Clinical application of the MADIT II study criteria
Although there has been no substantial debate about the MADIT II study in regard to its fundamental design and primary end point outcome, there were debates about its general applicability, particularly in regard to appropriate clinical applications of secondary subgroup analyses. These included the question of whether the observed clustering of benefit in patients with wide QRS complexes was a valid basis for limiting device use in patients with normal QRS durations, and whether electrophysiological inducibility might identify a subgroup that would achieve greater benefit, compared with those without induced arrhythmias, such as suggested in the MUSTT data (8). With the advent of data from the SCD-HeFT (2), designed for patients with class II or class III heart failure of ischemic or non-ischemic etiology, and an EF ≤35%, the QRS duration issue faded, based in part on observations in that study and on CMS’s subsequent actions. Inducibility as a discriminating factor still remained uncertain.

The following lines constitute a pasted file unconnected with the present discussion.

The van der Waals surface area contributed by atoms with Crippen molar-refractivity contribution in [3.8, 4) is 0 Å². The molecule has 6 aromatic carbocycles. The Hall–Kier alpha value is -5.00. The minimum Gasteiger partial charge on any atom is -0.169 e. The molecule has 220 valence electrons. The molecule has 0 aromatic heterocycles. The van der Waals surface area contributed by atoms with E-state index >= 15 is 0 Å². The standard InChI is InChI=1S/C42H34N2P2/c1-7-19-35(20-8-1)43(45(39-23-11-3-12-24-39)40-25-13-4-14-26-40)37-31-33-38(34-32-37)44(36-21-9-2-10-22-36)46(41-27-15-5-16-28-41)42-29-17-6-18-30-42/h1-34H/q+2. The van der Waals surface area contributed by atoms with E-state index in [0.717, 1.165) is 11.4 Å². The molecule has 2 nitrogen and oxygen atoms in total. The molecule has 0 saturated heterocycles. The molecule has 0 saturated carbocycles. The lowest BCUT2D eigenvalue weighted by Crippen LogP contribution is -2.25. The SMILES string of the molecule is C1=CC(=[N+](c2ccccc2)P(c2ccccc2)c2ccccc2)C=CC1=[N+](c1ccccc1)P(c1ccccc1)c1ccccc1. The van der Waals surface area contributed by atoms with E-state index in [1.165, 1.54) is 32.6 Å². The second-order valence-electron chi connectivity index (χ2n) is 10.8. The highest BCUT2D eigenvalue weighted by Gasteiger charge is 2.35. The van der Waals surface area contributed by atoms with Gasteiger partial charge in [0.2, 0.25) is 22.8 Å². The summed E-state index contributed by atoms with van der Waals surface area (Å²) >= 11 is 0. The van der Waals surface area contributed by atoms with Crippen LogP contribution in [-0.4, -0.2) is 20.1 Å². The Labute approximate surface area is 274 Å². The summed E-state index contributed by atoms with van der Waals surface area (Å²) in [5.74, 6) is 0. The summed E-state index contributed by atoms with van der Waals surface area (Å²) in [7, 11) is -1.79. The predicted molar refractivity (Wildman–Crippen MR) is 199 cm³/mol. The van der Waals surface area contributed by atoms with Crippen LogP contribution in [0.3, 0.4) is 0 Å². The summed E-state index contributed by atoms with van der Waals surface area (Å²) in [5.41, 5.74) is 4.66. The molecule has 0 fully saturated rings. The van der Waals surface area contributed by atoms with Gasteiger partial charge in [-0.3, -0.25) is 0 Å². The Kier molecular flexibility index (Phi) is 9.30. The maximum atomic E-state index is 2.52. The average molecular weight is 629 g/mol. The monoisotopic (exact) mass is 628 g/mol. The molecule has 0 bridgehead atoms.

In this issue of the Journal, Daubert et al. (9) provide a retrospective analysis of a subgroup of patients enrolled into the MADIT II study who received ICDs after having had an electrophysiological study before entry. The study design did not permit the results of electrophysiological testing to influence the randomization process, but one wonders whether it influenced patient-physician discussions about enrolling. Regardless, because a substantial proportion of the MADIT II study enrollees who received ICDs did, indeed, undergo prior electrophysiological testing, the investigators had a database sufficiently large to permit a valid analysis. The primary end point of this substudy was an appropriate ICD shock during follow-up, analyzed as a function of pre-implantation inducibility status. Definitions of induced arrhythmias included monomorphic ventricular tachycardia (MonoVT), polymorphic ventricular tachycardia (PolyVT) and ventricular fibrillation (VF).